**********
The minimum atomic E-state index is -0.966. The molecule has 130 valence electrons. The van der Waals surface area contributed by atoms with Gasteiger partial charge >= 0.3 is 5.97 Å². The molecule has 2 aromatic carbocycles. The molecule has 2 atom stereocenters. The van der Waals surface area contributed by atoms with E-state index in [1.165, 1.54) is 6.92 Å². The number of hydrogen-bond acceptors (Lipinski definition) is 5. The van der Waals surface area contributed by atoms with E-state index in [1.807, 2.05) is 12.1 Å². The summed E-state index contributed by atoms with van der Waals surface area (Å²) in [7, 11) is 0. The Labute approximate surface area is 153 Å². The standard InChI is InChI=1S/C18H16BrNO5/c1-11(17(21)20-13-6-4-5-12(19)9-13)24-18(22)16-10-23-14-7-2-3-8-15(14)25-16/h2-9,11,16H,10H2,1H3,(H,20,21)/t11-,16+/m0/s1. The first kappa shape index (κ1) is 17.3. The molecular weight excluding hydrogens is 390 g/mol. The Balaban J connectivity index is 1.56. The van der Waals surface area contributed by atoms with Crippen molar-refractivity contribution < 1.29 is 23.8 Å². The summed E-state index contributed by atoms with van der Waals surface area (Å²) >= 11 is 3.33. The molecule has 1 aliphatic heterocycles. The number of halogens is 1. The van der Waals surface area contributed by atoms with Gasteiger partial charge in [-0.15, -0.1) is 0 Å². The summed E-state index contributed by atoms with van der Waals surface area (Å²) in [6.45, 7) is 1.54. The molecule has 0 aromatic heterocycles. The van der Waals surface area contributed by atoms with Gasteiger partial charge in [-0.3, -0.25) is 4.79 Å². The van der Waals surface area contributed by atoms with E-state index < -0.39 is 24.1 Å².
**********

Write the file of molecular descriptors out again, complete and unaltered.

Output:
The minimum atomic E-state index is -0.966. The molecule has 130 valence electrons. The van der Waals surface area contributed by atoms with Gasteiger partial charge >= 0.3 is 5.97 Å². The molecule has 2 aromatic carbocycles. The molecule has 2 atom stereocenters. The van der Waals surface area contributed by atoms with E-state index in [1.165, 1.54) is 6.92 Å². The number of hydrogen-bond acceptors (Lipinski definition) is 5. The van der Waals surface area contributed by atoms with E-state index in [1.807, 2.05) is 12.1 Å². The summed E-state index contributed by atoms with van der Waals surface area (Å²) in [7, 11) is 0. The Labute approximate surface area is 153 Å². The standard InChI is InChI=1S/C18H16BrNO5/c1-11(17(21)20-13-6-4-5-12(19)9-13)24-18(22)16-10-23-14-7-2-3-8-15(14)25-16/h2-9,11,16H,10H2,1H3,(H,20,21)/t11-,16+/m0/s1. The first kappa shape index (κ1) is 17.3. The molecular weight excluding hydrogens is 390 g/mol. The Balaban J connectivity index is 1.56. The van der Waals surface area contributed by atoms with Crippen molar-refractivity contribution < 1.29 is 23.8 Å². The summed E-state index contributed by atoms with van der Waals surface area (Å²) >= 11 is 3.33. The molecule has 1 aliphatic heterocycles. The number of halogens is 1. The van der Waals surface area contributed by atoms with Gasteiger partial charge in [-0.15, -0.1) is 0 Å². The summed E-state index contributed by atoms with van der Waals surface area (Å²) in [6.45, 7) is 1.54. The molecule has 0 aromatic heterocycles. The van der Waals surface area contributed by atoms with Gasteiger partial charge in [-0.3, -0.25) is 4.79 Å². The van der Waals surface area contributed by atoms with E-state index < -0.39 is 24.1 Å².